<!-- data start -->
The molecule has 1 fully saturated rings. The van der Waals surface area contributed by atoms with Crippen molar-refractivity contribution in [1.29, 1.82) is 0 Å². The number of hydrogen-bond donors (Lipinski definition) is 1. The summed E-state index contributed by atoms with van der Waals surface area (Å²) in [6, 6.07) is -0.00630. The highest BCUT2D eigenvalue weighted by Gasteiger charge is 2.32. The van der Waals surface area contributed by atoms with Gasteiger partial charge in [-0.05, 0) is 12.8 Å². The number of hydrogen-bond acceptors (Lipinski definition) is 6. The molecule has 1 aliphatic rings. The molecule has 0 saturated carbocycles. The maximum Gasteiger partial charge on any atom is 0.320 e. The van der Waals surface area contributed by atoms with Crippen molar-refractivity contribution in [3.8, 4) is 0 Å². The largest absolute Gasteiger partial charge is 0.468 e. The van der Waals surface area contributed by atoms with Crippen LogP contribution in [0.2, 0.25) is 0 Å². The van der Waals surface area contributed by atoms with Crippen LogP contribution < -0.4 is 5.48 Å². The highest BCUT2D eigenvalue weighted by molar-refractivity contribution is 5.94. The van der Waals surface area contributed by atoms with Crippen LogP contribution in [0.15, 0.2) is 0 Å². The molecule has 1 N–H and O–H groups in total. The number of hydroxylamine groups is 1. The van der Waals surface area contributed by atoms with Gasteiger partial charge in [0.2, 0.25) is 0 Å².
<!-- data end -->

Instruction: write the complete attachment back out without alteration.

The molecule has 1 fully saturated rings. The van der Waals surface area contributed by atoms with Crippen molar-refractivity contribution in [1.29, 1.82) is 0 Å². The number of hydrogen-bond donors (Lipinski definition) is 1. The summed E-state index contributed by atoms with van der Waals surface area (Å²) in [6, 6.07) is -0.00630. The highest BCUT2D eigenvalue weighted by Gasteiger charge is 2.32. The van der Waals surface area contributed by atoms with Gasteiger partial charge in [-0.05, 0) is 12.8 Å². The number of hydrogen-bond acceptors (Lipinski definition) is 6. The molecule has 1 aliphatic rings. The molecule has 0 saturated carbocycles. The maximum Gasteiger partial charge on any atom is 0.320 e. The van der Waals surface area contributed by atoms with Crippen molar-refractivity contribution in [3.8, 4) is 0 Å². The largest absolute Gasteiger partial charge is 0.468 e. The van der Waals surface area contributed by atoms with Crippen LogP contribution in [0.2, 0.25) is 0 Å². The van der Waals surface area contributed by atoms with Crippen LogP contribution < -0.4 is 5.48 Å². The highest BCUT2D eigenvalue weighted by molar-refractivity contribution is 5.94. The van der Waals surface area contributed by atoms with Crippen LogP contribution in [0.15, 0.2) is 0 Å². The molecule has 1 N–H and O–H groups in total. The number of hydroxylamine groups is 1. The van der Waals surface area contributed by atoms with Gasteiger partial charge in [0.2, 0.25) is 0 Å².